Urban land development in Africa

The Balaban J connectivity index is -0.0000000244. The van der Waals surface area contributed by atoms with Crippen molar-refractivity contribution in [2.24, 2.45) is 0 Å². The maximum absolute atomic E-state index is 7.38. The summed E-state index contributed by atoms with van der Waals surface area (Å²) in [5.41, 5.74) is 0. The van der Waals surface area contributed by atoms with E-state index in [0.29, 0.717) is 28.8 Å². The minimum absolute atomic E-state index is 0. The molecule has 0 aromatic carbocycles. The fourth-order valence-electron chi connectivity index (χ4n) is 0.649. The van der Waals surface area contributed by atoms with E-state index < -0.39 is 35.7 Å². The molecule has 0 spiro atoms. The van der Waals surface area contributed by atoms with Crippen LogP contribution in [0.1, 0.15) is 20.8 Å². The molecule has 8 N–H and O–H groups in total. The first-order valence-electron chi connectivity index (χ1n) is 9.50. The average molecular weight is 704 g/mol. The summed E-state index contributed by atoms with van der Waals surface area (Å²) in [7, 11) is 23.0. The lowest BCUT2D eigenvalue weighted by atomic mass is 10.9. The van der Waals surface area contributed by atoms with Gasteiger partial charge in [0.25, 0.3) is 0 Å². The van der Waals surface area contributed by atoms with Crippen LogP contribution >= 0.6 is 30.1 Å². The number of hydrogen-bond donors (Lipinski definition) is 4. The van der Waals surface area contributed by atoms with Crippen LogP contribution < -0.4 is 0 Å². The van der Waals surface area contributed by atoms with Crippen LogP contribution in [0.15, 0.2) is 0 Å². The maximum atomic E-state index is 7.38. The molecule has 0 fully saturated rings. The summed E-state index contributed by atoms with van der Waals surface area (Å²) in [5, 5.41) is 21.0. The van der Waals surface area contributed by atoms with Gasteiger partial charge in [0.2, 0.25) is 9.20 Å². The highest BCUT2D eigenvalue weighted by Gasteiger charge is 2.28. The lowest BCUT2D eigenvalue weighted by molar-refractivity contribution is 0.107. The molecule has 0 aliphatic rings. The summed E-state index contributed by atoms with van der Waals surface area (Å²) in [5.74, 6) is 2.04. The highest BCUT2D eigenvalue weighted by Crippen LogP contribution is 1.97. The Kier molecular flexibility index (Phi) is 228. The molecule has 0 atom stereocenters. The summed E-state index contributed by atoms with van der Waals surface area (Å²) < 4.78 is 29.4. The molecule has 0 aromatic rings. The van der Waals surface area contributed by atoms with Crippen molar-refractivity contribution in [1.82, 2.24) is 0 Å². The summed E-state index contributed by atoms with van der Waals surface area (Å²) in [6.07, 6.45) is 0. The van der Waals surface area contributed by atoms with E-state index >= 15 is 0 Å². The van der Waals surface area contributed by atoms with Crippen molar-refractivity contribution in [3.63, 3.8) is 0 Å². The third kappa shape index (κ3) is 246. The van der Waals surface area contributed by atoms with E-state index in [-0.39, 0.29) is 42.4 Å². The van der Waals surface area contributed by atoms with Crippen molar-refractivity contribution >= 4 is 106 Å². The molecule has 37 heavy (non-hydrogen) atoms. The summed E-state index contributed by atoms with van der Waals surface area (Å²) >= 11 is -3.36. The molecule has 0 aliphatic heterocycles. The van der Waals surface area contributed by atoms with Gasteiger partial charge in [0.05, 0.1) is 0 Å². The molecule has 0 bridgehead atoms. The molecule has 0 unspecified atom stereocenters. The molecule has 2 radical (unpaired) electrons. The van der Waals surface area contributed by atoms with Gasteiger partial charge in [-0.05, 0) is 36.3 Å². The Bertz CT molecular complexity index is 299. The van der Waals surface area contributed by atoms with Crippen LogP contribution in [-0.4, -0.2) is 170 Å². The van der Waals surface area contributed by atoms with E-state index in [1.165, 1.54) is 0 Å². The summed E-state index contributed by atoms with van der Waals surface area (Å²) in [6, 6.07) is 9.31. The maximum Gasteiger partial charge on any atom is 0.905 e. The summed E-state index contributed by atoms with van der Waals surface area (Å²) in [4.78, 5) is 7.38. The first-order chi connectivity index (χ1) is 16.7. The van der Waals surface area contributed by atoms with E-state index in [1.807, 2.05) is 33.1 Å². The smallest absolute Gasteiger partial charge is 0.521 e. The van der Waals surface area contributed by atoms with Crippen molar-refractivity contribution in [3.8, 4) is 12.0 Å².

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Africa, with the most recent urban tradition and experience of city life, is currently urbanising at more than 4 per cent annually (UNHABITAT, 2010). In 1995, only 28 cities on the continent had populations exceeding one million. By 2005, this had grown to 43 cities, and it is expected that by 2015, there will be 59 African cities with populations exceeding One million. In the region, the urban population of 413 million (40 per cent) in 2010 is expected to rise to 569 million (45 per cent) in 2020 (Taipale, 2012). The high rate of rural to urban migration in African cities places central and local governments under pressure of providing housing for the ballooning urban populace. Largely, the housing demand is greater than the supply. Africa has been witnessing an unprecedented rate of urbanisation, which has resulted in rapid urban expansion beyond the control of local authorities and central governments alike. The outcomes are not always desirable. Many African countries have experienced increasing inequality, rising informality and mushrooming urban slums and informal settlements as well as low levels of quality of life. At the same time, the continent is experiencing vigorous and sustained economic growth. Much of this economic growth is riding on the back of the urbanisation process, as cities are engines of growth and development in the continent (UNHABITAT, 2010). We argue that the human factor is usually the main outstanding missing link in urban land development initiatives in Africa, a trend that then explains increasing urban poverty and inequalities among the local populations.